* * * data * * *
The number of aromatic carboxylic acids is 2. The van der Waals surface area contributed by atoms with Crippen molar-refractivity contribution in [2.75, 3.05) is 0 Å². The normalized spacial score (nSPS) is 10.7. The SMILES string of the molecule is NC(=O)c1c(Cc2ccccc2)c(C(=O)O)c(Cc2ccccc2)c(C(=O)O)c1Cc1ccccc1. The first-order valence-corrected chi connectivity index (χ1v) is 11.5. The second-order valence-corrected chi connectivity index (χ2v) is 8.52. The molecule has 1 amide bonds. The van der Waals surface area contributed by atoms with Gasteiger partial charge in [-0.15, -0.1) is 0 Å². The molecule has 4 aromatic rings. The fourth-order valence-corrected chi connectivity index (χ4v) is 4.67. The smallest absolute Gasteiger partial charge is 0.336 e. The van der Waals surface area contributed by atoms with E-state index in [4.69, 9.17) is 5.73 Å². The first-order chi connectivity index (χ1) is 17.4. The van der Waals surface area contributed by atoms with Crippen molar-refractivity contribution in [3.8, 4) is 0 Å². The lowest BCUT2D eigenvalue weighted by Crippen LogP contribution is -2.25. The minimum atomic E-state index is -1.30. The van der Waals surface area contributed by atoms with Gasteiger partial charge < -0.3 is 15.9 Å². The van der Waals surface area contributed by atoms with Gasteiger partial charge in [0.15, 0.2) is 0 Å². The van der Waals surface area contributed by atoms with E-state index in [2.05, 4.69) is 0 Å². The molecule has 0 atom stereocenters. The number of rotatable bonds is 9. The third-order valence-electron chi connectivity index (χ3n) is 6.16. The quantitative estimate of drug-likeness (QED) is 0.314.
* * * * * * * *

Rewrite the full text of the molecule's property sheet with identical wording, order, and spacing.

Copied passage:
The number of aromatic carboxylic acids is 2. The van der Waals surface area contributed by atoms with Crippen molar-refractivity contribution in [2.75, 3.05) is 0 Å². The normalized spacial score (nSPS) is 10.7. The SMILES string of the molecule is NC(=O)c1c(Cc2ccccc2)c(C(=O)O)c(Cc2ccccc2)c(C(=O)O)c1Cc1ccccc1. The first-order valence-corrected chi connectivity index (χ1v) is 11.5. The second-order valence-corrected chi connectivity index (χ2v) is 8.52. The molecule has 1 amide bonds. The van der Waals surface area contributed by atoms with Gasteiger partial charge in [-0.15, -0.1) is 0 Å². The molecule has 4 aromatic rings. The fourth-order valence-corrected chi connectivity index (χ4v) is 4.67. The smallest absolute Gasteiger partial charge is 0.336 e. The van der Waals surface area contributed by atoms with E-state index in [4.69, 9.17) is 5.73 Å². The first-order chi connectivity index (χ1) is 17.4. The van der Waals surface area contributed by atoms with Crippen molar-refractivity contribution in [3.8, 4) is 0 Å². The lowest BCUT2D eigenvalue weighted by Crippen LogP contribution is -2.25. The minimum atomic E-state index is -1.30. The van der Waals surface area contributed by atoms with Gasteiger partial charge < -0.3 is 15.9 Å². The van der Waals surface area contributed by atoms with Gasteiger partial charge in [0.15, 0.2) is 0 Å². The van der Waals surface area contributed by atoms with E-state index in [2.05, 4.69) is 0 Å². The molecule has 0 atom stereocenters. The number of rotatable bonds is 9. The third-order valence-electron chi connectivity index (χ3n) is 6.16. The quantitative estimate of drug-likeness (QED) is 0.314.